jackryaninsert2 Jack Ryan was, of course, a character made to fight the cold war in fiction for the benefit of America. Times have changed, but the evil Russians stay the same in Shadow Recruit. The film feels like it easily could have been made in 1990, except for a couple contemporary political references that feel more tacked on than anything else. In this shiny new millennial Jack Ryan adventure, Chris Pine’s incarnation is inspired to join the military after 9/11, only to end up paralyzed from a terrorist-busting helicopter crash. However, he was also lucky enough to be rehabbed by a beautiful burgeoning doctor (Keira Knightley) and got offered a covert CIA job by his spy father figure Kevin Costner (who probably would have been a perfect Jack Ryan back in the day). Flash forward a few years and Ryan is working undercover in a financial institution looking for financial threats to America. He notices something off with a partnership in Russia and flies over to see what’s what. It’s his first mission, and it’s supposed to be a quiet one until the evil Russian suit who flew him over (Kenneth Branagh who curiously both over and underact) hires a bodyguard to assassinate him on the day he arrives. You see, Ryan has unwittingly uncovered a secret Russian plot to cripple the US economy through stock fraud and a Wall Street terrorist attack (how contemporary!). Thank God good ol’ Jack is there to set things right and become an American hero. And then, since Keira Knightly is playing his wife, obviously she flies over to Russia to get caught up in the action with Pine, Costner and Branagh.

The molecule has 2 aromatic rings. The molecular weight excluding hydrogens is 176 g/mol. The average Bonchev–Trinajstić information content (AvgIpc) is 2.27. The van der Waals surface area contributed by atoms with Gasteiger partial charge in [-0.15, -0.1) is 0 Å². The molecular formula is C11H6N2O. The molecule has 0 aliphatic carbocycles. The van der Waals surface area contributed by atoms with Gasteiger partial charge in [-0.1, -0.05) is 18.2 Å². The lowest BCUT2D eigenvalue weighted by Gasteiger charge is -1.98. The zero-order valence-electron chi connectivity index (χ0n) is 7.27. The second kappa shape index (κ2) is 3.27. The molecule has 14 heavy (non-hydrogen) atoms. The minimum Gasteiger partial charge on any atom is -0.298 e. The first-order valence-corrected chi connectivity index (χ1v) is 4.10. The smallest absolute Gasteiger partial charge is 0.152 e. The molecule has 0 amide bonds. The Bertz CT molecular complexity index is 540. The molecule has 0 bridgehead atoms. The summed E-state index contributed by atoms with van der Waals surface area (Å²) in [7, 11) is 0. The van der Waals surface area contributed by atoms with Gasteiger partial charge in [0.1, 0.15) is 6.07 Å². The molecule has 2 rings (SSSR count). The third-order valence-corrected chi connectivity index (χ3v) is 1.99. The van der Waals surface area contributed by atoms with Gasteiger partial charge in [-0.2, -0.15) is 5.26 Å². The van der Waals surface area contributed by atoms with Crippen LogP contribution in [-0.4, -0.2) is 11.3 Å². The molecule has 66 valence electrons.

jackryaninsert3 By trying to modernize Jack Ryan, there’s a bit of a square peg/round hole situation in play. Tom Clancy might have been toying with terrorism in his books before the War On Terror, but his villains were still the Russians and so the team behind this reboot awkwardly crams the recent economic collapse and September 11